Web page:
The First American Chevalet in Production


Since there was no such thing as a chevalet available in this country, I searched around to find a machinist that would agree to make the specialized hardware.  Then I collected all the miscellaneous bolts, screws, chains, washers and nuts to fill out the kit.  I drew up some plans and offered the hardware kit with plans for my students to build their own.

The ONLY American Chevalet in Production

The biggest problem was that most of the students were interested in cutting very small pieces of veneer, not focused on the timber framing work it required to put together such a large wood tool.

I kept selling the kits, but always hoping that I would find a person who wanted to build the tool as a business, thus making it available for the first time in this country.

Dave Clark and his CNC

A few years ago I was at a national woodworking conference in Kansas City and I met David Clark.  He was a retired woodworker and got excited about the prospects of selling American chevalets.  David and I worked together for some time to perfect the design, making it as close as possible to the best French chevalets that I knew were at ecole Boulle.

ASFM is Ready for Students


This year we achieved perfection.  I ordered 5 of the Clark & Company chevalets to install in the American School of French Marquetry.  Along side the original prototype he made, we now offer 6 different sizes of chevalets made by him in addition to the original tools which remain.

All the Wood Parts Ready to Go

Saw Frames: Hardest Part to Make

I no longer offer the hardware kits and blueprints.  I never made any profit selling them and it was always a hassle to keep parts in stock.  I connected Dave with my machinist so he can continue the quality of the hardware along with his wood parts.




Specialized Hardware
He has really spent time setting his shop up to make these tools.  They are finely fitted and sanded, ready to put together.  They all fit in a small box and, since he is located in Missouri, he is central to the country for shipping.  Each kit is custom fitted to the customer's body size and can be put together and ready to cut in a few hours, without any special tools required.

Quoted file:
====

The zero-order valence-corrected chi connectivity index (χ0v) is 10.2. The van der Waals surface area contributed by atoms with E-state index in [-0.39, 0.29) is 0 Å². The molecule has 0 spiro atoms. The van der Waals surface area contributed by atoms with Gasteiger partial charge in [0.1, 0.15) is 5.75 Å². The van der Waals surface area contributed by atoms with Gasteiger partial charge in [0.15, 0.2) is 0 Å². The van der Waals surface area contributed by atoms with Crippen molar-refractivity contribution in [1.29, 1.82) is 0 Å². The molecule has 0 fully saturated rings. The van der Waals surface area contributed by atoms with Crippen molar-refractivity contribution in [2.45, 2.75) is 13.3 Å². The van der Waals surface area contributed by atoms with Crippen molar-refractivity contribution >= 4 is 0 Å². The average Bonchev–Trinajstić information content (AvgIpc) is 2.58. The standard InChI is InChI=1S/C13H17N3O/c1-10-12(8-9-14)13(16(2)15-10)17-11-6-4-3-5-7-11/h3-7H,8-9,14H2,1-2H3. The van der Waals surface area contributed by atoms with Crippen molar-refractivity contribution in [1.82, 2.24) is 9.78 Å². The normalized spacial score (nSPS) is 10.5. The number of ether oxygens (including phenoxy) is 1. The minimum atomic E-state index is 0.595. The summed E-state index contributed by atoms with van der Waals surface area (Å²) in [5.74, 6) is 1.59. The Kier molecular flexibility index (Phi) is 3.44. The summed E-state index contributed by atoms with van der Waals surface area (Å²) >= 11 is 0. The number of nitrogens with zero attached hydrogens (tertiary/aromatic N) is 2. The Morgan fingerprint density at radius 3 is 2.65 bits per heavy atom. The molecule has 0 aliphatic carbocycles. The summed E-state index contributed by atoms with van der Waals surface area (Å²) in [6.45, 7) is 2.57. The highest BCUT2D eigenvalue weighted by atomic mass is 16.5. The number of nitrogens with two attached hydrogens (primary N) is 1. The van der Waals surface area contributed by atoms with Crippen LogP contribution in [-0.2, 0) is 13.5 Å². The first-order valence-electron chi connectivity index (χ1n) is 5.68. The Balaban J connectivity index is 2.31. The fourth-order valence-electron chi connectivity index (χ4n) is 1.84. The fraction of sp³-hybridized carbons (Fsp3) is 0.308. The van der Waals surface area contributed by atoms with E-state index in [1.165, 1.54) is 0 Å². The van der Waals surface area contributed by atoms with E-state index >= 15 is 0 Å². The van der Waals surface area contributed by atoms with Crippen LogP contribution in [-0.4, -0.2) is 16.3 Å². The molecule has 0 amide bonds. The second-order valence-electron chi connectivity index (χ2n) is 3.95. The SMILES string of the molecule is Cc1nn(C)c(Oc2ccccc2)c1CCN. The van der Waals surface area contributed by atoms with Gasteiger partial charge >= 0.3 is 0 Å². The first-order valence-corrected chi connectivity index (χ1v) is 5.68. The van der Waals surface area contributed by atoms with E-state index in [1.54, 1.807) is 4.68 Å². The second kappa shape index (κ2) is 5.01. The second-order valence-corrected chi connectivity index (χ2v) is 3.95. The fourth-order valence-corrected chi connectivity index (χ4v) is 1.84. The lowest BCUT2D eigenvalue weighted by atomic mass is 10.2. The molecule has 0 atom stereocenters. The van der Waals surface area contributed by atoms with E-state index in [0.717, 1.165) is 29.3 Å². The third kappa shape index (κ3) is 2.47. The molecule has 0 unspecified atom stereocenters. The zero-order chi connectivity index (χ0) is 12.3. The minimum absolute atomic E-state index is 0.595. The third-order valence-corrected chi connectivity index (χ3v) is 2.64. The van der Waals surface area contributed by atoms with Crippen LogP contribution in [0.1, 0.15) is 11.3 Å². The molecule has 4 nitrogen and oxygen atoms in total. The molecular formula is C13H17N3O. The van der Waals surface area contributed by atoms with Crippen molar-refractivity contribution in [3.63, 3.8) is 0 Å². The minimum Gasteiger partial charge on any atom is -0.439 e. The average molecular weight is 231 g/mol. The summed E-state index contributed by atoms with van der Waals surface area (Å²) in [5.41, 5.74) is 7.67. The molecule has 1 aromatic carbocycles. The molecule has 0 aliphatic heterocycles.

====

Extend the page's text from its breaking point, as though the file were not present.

Fits in a Small Wood Box for Shipping


David Clark is located at 2429 NW Ashurst Drive, Lee's Summit, Missouri 64081.  His phone number is 913-486-0344.  His website is Dave Clark Chevalets



Email him at david.chevalet@gmail.com for information.


Sunday, April 15, 2018

Stone Age Woodworking Tools??

I have been following Christopher Schwarz's research into early woodworking benches for some time.  I admire his dedication to travel and study Medieval and Roman woodworking tools and benches to understand the history of our craft.

I have been focused during my career on the post Renaissance woodworker, so each time Christopher posts something I am fascinated by the "new" evidence he presents of "old" work.

His post today just stopped me cold.  Never in my imagination did I think that Stone Age people would make something sophisticated using stone tools!  It was normal to think of them throwing spears at mastodons or using rocks to crush bones or something primitive like that.  But to think of them making a mortise or cutting down a large tree with a stone tool?  Not possible.

Just watch this video for your self:  Stone Age Woodworking

Just one question:  When I need to sharpen my stone axe, do I use a water stone or an oil stone???

POSTSCRIPT:  If this interests you just go to YouTube and search for "Primitive Technology."

Friday, April 13, 2018

Pocket Screws

The Gimlet Tool

When dating furniture it is essential to closely examine the clues left behind by the worker and his tools.  The process of shaping and joining wood will always result in some evidence of how it was done.  Over time, newer tools were introduced, and that provides a clear dating feature for students and conservators to understand.

Today I thought I would just show a simple example for collectors who may not have noticed it before.  To me this feature is obvious, but I have been doing this for so long I just take it for granted.  I take satisfaction in knowing that I am educating clients as I point out tool marks and dating methods so that they can gain a new appreciation of what they own.

Years ago I posted on the history of the screw (search: "Respect The Screw").  Today I want to continue that thought by discussing the gimlet.

The gimlet tool was a staple of every woodworker's tool box.  It looked rather like an old fashioned cork screw, in that it had a wood handle attached to a long metal shaft with a screw tip.  Since all the screws made before 1846 were blunt it was necessary to start the hole first with a gimlet.  This would create the screw tap for the blunt screw to get started.